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I know Ampere's Law can be described like:

enter image description here

I am aware of how to use this law; however, as I was reading through Maxwell's equations I came across magnetization current density and polarization current density. The above law seems to be defined in terms of the electric current density vector, I was wondering how this law would be different if it were to involve magnetization current density or polarization current density vectors?

Can someone please help explain, I really want to ensure a good understanding of this equation and would appreciate the help.

Thank you and sorry for any formatting issues/missing tags, please feel free to edit as needed.

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In matter (not in vaccuum, as written in your question) the "Ampere-Maxwell" law is $$\nabla \times \mathbf H = \mathbf J + \frac {\partial \mathbf P}{\partial t} + \epsilon_0 \frac {\partial \mathbf E}{\partial t}.$$ Here $\mathbf P$ is the dipole moment density of the material (it is obvioulsy zero in vacuum) and satisfies the "Gauss-Maxwell" equation $\nabla \cdot \mathbf P + \epsilon_0 \nabla \cdot \mathbf E = \rho $ that are conventionally written with the for the field vector $\mathbf D = \mathbf P + \epsilon_0 \mathbf E$ as $$\nabla \times \mathbf H = \mathbf J + \frac {\partial \mathbf D}{\partial t}.$$ $$\nabla \cdot \mathbf D = \rho .$$ In the Ampere-Maxwell law, $ \frac {\partial \mathbf P}{\partial t}$ is the polarization current and $\epsilon_0 \nabla \cdot \mathbf E $ is the displacement current. Regarding "magnetization current", are you talking about this modification of Faraday's law? If not then what do you mean by it?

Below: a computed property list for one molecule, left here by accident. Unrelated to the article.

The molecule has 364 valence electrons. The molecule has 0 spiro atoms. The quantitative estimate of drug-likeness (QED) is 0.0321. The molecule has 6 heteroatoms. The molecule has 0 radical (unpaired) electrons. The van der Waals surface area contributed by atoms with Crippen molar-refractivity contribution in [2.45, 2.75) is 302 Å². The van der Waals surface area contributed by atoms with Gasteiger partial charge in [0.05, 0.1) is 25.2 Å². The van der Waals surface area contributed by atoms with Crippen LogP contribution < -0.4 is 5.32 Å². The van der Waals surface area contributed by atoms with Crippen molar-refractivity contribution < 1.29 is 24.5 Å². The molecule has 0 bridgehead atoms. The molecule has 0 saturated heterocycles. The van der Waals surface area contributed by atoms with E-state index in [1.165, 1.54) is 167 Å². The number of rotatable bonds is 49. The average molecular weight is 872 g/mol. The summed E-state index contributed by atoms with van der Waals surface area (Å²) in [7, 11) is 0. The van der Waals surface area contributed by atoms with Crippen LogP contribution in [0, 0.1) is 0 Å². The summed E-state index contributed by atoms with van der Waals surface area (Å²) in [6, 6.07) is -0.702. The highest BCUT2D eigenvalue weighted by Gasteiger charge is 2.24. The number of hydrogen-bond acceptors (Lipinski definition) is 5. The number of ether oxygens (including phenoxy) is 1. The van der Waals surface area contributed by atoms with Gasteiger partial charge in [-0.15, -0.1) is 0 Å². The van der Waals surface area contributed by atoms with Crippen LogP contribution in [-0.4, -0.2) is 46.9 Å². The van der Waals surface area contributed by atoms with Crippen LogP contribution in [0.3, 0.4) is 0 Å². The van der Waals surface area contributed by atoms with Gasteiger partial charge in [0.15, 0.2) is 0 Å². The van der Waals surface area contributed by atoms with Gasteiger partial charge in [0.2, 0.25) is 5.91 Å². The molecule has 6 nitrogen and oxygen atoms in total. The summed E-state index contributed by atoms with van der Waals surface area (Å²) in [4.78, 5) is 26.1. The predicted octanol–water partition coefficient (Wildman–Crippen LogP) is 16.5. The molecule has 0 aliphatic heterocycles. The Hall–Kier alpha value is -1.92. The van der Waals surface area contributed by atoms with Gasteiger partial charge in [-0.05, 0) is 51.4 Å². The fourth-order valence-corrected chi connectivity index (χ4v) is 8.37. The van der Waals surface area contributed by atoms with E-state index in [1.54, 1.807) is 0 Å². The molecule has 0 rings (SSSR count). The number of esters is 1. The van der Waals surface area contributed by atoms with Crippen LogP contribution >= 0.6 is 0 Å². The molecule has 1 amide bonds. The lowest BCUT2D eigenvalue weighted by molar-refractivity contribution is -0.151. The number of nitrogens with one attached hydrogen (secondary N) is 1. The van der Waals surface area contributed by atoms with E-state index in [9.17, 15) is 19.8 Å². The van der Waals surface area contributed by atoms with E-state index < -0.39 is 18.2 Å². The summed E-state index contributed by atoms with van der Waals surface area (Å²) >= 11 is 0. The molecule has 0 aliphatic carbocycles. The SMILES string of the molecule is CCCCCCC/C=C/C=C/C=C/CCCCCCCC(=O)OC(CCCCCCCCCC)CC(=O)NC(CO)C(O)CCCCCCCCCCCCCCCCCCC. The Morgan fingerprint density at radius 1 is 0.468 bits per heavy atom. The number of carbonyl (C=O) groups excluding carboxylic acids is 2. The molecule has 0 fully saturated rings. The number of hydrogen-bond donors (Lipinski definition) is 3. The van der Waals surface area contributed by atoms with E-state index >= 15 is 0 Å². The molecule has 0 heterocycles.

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  • $\begingroup$ Thanks for the answer, yes, with "magnetization current" I am talking about the modification of Faraday's law which uses magnetic current density I believe. Could this equation be used with magnetic current density, if so I was wondering how it would change? $\endgroup$
    – harry
    Dec 14, 2021 at 17:00
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    $\begingroup$ If you introduce magnetic currents in the Faraday law to modify $\nabla \times E$ that does not change the Ampere-Maxwell law for $\nabla \times H$ but you must modify the $\nabla \cdot B=0$ equation to \nabla \cdot B = \rho_m$ with $\nabla \cdot J _m = -\frac {\rho_m } {\partial t}$ for $B=\mu_0 (M+H)$ $\endgroup$
    – hyportnex
    Dec 14, 2021 at 17:06
  • $\begingroup$ Thank you, got it. $\endgroup$
    – harry
    Dec 14, 2021 at 20:55

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